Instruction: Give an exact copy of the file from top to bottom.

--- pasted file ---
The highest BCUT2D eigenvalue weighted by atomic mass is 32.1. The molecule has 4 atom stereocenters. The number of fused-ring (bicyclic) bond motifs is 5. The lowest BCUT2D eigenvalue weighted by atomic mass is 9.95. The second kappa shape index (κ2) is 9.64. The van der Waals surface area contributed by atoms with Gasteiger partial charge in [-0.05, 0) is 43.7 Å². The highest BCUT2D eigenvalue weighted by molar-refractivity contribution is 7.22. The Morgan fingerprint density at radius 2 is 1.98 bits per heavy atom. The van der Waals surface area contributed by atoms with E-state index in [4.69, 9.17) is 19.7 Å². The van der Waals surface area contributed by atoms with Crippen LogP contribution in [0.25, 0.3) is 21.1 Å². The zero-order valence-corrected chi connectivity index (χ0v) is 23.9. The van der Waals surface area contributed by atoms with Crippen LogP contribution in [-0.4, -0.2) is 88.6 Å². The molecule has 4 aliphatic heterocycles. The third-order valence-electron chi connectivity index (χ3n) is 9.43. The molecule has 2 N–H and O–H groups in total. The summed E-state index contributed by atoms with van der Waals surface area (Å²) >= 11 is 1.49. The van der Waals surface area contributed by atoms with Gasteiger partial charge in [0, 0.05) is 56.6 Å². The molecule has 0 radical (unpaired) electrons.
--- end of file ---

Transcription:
The highest BCUT2D eigenvalue weighted by atomic mass is 32.1. The molecule has 4 atom stereocenters. The number of fused-ring (bicyclic) bond motifs is 5. The lowest BCUT2D eigenvalue weighted by atomic mass is 9.95. The second kappa shape index (κ2) is 9.64. The van der Waals surface area contributed by atoms with Gasteiger partial charge in [-0.05, 0) is 43.7 Å². The highest BCUT2D eigenvalue weighted by molar-refractivity contribution is 7.22. The Morgan fingerprint density at radius 2 is 1.98 bits per heavy atom. The van der Waals surface area contributed by atoms with E-state index in [4.69, 9.17) is 19.7 Å². The van der Waals surface area contributed by atoms with Crippen LogP contribution in [0.25, 0.3) is 21.1 Å². The zero-order valence-corrected chi connectivity index (χ0v) is 23.9. The van der Waals surface area contributed by atoms with Crippen LogP contribution in [-0.4, -0.2) is 88.6 Å². The molecule has 4 aliphatic heterocycles. The third-order valence-electron chi connectivity index (χ3n) is 9.43. The molecule has 2 N–H and O–H groups in total. The summed E-state index contributed by atoms with van der Waals surface area (Å²) >= 11 is 1.49. The van der Waals surface area contributed by atoms with Gasteiger partial charge in [0, 0.05) is 56.6 Å². The molecule has 0 radical (unpaired) electrons.